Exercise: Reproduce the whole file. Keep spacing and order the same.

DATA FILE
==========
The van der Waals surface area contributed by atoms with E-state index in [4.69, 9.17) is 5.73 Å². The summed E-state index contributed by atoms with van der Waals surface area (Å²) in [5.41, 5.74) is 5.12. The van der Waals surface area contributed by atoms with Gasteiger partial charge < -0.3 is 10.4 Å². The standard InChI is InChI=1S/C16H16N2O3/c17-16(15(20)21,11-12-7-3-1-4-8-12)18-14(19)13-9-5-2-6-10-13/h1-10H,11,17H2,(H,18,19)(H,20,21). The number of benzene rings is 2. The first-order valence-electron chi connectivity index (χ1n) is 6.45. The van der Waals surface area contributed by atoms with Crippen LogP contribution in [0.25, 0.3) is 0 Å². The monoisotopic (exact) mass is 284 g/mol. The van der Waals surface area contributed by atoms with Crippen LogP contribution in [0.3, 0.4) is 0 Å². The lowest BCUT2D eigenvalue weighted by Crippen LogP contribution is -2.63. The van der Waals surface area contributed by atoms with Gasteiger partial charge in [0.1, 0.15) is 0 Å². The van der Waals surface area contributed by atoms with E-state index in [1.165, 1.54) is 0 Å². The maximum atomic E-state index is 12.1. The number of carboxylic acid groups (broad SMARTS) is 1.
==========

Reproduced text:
The van der Waals surface area contributed by atoms with E-state index in [4.69, 9.17) is 5.73 Å². The summed E-state index contributed by atoms with van der Waals surface area (Å²) in [5.41, 5.74) is 5.12. The van der Waals surface area contributed by atoms with Gasteiger partial charge < -0.3 is 10.4 Å². The standard InChI is InChI=1S/C16H16N2O3/c17-16(15(20)21,11-12-7-3-1-4-8-12)18-14(19)13-9-5-2-6-10-13/h1-10H,11,17H2,(H,18,19)(H,20,21). The number of benzene rings is 2. The first-order valence-electron chi connectivity index (χ1n) is 6.45. The van der Waals surface area contributed by atoms with Crippen LogP contribution in [0.25, 0.3) is 0 Å². The monoisotopic (exact) mass is 284 g/mol. The van der Waals surface area contributed by atoms with Crippen LogP contribution in [0.3, 0.4) is 0 Å². The lowest BCUT2D eigenvalue weighted by Crippen LogP contribution is -2.63. The van der Waals surface area contributed by atoms with Gasteiger partial charge in [0.1, 0.15) is 0 Å². The van der Waals surface area contributed by atoms with E-state index in [1.165, 1.54) is 0 Å². The maximum atomic E-state index is 12.1. The number of carboxylic acid groups (broad SMARTS) is 1.